Need more proof? Of over a dozen presenters, only one presenter listed a personal blog (Brian Krebs of KrebsOnSecurity.com) and a whopping zero listed a Twitter, Google+, or other social media nickname. Some time spent searching the web for presenters showed this is because these people (again with the exception of Brian Krebs and Reuven Harrison of Tufin) don’t exist in the social media universe. Some of the vendors did not have social accounts, which just seems weird to me when even my dry cleaner has a twitter account.
OK, so social media is a bust. But we’re at a conference where we’re in physical proximity to each other, social media isn’t needed. However, meatspace interactions play out the same way. Sure, when vendors start buying free drinks, some people started to socialize, but even that was mostly clumps of people from the same employer or who already knew each other at one table and people from another employer at another table. Of the 1600 people, maybe 300 participated in these social events. Whether or not free drinks were involved, my attempts to socialize outside of my existing work circles were mostly met with a few short sentences, an awkward silence, and the end of the conversation. I would think that perhaps it is me, but my coworkers reported the same trend. Rare was the person who would split from their existing clique to hang out with some random strangers.
Why is it this way, and should it change?
Quite possibly, this overall insular effect has to do with the subject material. Security is serious business, often requiring us to keep our mouths shut about specifics due to NDAs, security clearances, or just general trepidation. At an industry event, that leaves many with the impression that there is nothing significant to talk about but the weather. In a broader sense, being too well known might make people fear that they or their employees will become targets – something Brian Krebs can verify is NOT an idle concern. This combination of paranoia and company-mandated restrictions appears to have created a culture of insularity and non-socialization.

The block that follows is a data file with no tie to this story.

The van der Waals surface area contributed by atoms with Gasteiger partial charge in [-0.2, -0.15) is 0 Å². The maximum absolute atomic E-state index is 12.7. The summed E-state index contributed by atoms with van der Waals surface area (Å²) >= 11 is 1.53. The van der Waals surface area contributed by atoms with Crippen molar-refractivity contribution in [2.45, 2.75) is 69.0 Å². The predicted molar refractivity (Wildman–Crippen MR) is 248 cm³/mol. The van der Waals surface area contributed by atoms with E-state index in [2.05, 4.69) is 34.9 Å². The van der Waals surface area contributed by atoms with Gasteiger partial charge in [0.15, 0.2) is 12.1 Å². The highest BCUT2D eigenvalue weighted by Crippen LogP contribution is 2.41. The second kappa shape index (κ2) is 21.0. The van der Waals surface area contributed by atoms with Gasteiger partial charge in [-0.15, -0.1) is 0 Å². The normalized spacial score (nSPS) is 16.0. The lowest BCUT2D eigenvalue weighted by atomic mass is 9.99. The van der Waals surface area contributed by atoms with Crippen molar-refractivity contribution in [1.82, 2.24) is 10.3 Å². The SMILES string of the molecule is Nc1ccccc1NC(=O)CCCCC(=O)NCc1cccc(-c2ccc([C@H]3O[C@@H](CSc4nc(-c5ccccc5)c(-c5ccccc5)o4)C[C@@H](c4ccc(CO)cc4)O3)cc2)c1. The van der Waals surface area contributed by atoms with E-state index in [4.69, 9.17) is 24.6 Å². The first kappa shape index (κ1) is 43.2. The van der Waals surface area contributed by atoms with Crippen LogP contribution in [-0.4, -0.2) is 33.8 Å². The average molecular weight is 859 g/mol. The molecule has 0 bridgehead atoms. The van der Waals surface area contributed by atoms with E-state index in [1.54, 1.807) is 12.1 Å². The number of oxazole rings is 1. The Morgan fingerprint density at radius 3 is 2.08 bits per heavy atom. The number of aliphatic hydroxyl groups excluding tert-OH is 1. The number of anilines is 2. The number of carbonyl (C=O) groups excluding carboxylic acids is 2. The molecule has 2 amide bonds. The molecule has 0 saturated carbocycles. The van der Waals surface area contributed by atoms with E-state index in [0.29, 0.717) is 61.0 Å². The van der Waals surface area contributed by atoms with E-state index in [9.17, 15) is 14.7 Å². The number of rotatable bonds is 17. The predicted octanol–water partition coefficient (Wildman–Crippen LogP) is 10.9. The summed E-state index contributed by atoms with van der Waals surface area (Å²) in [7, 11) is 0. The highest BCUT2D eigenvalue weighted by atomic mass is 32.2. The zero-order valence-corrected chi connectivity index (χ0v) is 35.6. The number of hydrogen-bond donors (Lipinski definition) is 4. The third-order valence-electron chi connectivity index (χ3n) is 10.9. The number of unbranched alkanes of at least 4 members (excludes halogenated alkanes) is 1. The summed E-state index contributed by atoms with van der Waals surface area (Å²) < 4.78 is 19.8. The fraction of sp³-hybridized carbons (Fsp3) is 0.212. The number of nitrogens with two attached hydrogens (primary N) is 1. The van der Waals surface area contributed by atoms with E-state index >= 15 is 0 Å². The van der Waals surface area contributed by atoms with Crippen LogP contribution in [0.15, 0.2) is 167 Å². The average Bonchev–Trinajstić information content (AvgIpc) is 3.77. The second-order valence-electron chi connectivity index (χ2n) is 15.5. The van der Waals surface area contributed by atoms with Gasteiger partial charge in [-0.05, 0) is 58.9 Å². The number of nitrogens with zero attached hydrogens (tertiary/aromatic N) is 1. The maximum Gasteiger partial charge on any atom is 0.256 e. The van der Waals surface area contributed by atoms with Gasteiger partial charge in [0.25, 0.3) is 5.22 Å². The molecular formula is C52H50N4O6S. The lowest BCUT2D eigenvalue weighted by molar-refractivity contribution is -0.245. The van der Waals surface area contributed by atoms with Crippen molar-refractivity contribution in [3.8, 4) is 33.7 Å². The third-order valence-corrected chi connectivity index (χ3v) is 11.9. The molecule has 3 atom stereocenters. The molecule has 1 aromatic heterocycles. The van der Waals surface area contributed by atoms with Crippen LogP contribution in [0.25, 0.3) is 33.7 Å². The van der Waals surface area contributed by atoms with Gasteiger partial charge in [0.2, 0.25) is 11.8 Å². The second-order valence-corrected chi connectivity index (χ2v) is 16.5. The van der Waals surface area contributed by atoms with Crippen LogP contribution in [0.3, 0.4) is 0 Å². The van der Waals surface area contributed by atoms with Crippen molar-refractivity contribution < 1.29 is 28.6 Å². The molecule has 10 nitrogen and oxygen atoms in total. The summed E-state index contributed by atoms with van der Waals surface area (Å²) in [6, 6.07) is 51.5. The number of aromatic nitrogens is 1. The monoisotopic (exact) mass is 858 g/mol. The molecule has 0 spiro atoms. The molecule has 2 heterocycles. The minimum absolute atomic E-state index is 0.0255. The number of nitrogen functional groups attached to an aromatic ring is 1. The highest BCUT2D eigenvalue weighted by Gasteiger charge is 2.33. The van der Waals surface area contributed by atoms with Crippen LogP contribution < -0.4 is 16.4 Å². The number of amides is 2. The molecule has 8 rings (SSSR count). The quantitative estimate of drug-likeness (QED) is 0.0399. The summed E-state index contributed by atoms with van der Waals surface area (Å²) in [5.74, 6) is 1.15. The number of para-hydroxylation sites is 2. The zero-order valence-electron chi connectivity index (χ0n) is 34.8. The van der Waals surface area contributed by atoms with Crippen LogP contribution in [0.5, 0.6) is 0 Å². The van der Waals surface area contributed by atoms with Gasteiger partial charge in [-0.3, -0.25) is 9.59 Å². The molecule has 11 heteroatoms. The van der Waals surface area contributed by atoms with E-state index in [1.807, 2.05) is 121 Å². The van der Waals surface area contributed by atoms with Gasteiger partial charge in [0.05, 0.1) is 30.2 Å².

This has a few side effects. The most fresh in my mind is, it makes conferences boring. You leave knowing about the same number of people you knew when you went there and your interactions with the presenters are limited to the sessions and whatever facetime you might grab afterward. Another effect is that it leaves others in the dark about you. A paranoid personality that makes you a good fit for security also makes you a bad fit for social media, and thereby you become somewhat invisible to our modern, connected, social world, which is part of the feedback loop that leads to low interaction at conferences. It also means that when you look for a new job, you have to prove yourself every step of the way with every interviewer as there is no public portfolio to show what you are capable of. Finally, you can suffer from a lack of knowledge of changing trends, technologies, and skills in your industry.
That’s how things are now. Is this a good thing? Well, the lack of attention on an individual or company can possibly be a benefit. The rest of the effects are fairly negative. Low social interaction (physical and network-based), low visibility, and an inability to keep up with modern skillsets aren’t great tendencies. Each individual can overcome these negatives, but has to do it individually. This is where social media can become very helpful.
Social media, by its very name, will increase your social interaction with others, both within and without your community. This can lead to anything from interesting discussions with industry colleagues at another company, sharing war stories over a frosty beverage at a conference, or re-connecting with old friends and colleagues. It also makes you more visible, where others can see what you are doing and have done. Together, social connections and visibility build a positive feedback loop, which builds to more connections and more visibility, which in turn helps you sell yourself to your current or future employers. Some vendors and companies have rewards and recognition programs for social media evangelists, such as VMware’s vExpert, Cisco’s Champions, and EMC’s Elect programs. Being a recipient of such a program nets you great visibility with your peers and often access to software and licenses, great for growing a home lab and continuing your self-education.